You can see the greens in these meatballs

(Future) Dr. Bulldog revisited a tried-and-true meatball recipe with some spicy(?) modifications.

Somehow I met a surprising number of Italians in my college years. Being an Italian cuisine enthusiast, I had been passed on several incredible family recipes. The most prominent one is this meatball recipe given to me by P.Y. and family (whose name will be kept anonymous, but congratulations on recent engagement!). These meatballs are so good, I would make them at most friends’ gatherings.

Unlike the spicy meatballs and cheesy jalapeno meatballs published by CHeF KUBiAc and Jimmy, respectively, my meatballs have a strong herb flavor due to a generous amount of parsley and basil leaves. The original recipe calls for ground beef, but I decided to use the healthier, leaner ground turkey, and to jack up the spiciness with the addition of jalapeno and habanero. This post is the second part of the President’s Day long weekend series, celebrating the end of midterm week.

1 lb (454 g) ground turkey (93% lean)
2 slices of bread, cut into small cubes
1/4 cup (59 ml) water
1 clove garlic, minced
1/4 teaspoon (1.2 ml) nutmeg
3/4 teaspoon (3.7 ml) salt
1/4 teaspoon (1.2 ml) pepper
1 ½ teaspoon (7.4 ml) dried basil
2 tablespoon (30 ml) chopped parsley
1 jalapeno, minced
1 habanero, minced
2 eggs, beaten

The bread slices were cubed and combined with water; the wet bread was set aside until the final step of mixing.

Ground turkey, minced garlic, nutmeg, salt, pepper, dried basil, chopped parsley, jalapeno and habanero were added to a medium mixing bowl. Eggs and bread were added last. Look at all that green!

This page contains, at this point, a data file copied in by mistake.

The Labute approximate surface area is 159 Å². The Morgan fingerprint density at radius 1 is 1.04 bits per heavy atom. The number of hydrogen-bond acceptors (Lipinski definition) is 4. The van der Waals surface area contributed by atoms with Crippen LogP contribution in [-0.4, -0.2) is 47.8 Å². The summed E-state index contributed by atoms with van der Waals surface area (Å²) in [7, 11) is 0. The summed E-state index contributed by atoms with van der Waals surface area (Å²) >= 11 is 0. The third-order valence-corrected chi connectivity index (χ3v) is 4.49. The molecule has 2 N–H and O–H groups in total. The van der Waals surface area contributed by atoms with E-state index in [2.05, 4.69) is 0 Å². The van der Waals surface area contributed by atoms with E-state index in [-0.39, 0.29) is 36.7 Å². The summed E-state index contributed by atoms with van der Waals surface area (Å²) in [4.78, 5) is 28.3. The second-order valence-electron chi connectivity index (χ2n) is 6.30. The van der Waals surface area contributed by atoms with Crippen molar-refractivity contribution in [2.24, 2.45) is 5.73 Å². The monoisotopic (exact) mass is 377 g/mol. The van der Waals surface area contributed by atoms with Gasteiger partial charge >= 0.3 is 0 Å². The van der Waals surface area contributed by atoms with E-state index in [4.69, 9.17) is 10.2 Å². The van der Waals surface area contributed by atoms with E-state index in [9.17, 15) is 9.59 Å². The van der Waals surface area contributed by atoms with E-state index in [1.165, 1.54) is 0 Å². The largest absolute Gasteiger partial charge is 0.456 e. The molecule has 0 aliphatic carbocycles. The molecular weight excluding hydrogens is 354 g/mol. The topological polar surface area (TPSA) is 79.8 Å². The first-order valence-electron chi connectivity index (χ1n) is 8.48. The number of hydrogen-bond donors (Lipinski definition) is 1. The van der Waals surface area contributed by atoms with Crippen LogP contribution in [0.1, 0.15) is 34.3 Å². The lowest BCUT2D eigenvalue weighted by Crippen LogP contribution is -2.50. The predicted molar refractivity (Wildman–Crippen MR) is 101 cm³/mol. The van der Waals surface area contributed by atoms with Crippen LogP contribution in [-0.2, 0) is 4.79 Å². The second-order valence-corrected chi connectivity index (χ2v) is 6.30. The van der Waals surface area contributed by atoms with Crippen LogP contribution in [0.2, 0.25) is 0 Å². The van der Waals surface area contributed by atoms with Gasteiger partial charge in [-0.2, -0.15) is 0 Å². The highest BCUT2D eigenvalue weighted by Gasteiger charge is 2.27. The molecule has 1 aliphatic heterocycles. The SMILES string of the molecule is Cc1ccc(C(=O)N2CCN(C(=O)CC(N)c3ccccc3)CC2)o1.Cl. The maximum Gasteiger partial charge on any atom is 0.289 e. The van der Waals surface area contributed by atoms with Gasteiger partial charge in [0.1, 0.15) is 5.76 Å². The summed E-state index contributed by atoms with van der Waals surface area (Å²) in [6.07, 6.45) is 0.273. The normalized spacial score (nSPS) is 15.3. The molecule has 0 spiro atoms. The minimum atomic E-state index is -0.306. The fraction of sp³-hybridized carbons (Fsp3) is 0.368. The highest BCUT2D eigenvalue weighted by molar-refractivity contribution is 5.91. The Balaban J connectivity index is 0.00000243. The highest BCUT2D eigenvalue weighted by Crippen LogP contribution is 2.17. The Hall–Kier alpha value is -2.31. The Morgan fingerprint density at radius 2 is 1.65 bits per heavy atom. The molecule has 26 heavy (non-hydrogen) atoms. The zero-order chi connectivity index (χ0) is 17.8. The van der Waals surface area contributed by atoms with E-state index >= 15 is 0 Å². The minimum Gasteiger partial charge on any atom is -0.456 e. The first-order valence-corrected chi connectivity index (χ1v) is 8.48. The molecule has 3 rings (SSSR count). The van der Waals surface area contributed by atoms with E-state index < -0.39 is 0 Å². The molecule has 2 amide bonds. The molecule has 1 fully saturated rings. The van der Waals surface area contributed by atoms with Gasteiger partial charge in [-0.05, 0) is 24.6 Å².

The mixture was blended the old fashion way – with fingers. The mixture was a beauty with all sorts of colors.


The turkey mixture was shaped into 12 gigantic balls and laced on a pre-greased cookie sheet.


See that habanero slice? I so look forward to tasting that.


The meatballs were placed in a pre-heated oven and cooked for 25 minutes at 191 Celsius. Let the juice run clear. The meatballs were allowed to cool for 2 minutes, and the fat was cut out with a sharp knife. The meatballs were ready to be served.


The turkey meatballs were served with freshly-made fettucine and marinara sauce.


The meatballs were delicious. As expected, they were very strong in flavor. The parsley and garlic were especially prominent. However, the meatballs lacked heat in spite of the jalapeno and habanero addition. This is not surprising if this recipe is compared with CHeF KUBiAc's (Jan-04-2017 post), in which 3 habaneros, red pepper flakes and hot sauce were added to the same amount of meat. In future experiments, I propose to triple the amount of peppers to match CHeF KUBiAc's boldness.

This is the second time I replaced the ground beef with ground turkey. In my first attempt, a surprising amount of fat was visible after the baking. This observation prompted me to repeat the experiment again with ground turkey of the same fat content. As seen in the above figure, not much fat was present in this trial. It also appeared turkey meatballs are less suceptible to overcooking/blackening. If you are looking for a healthier substitute for ground beef, I would highly recommend turkey.

I am also curious to try out turkey breast (99% lean) instead of ground turkey (93% lean). I expect the meatball texture to change drastically. Only experimentation would determine whether it is good or bad change.

Finally, I saw this new Southwestern Queso flavored of Lays potato chips at Albertson's, and I just had to try it.


I definitely tasted the queso flavor in these chips. Apart from that, they just taste like the BBQ flavored ones. I would not recommend spending money on this; just stick with sour cream and onion.

Until next time! ... Probably not until the end of the quarter, as I need to grade all my minions' lab reports.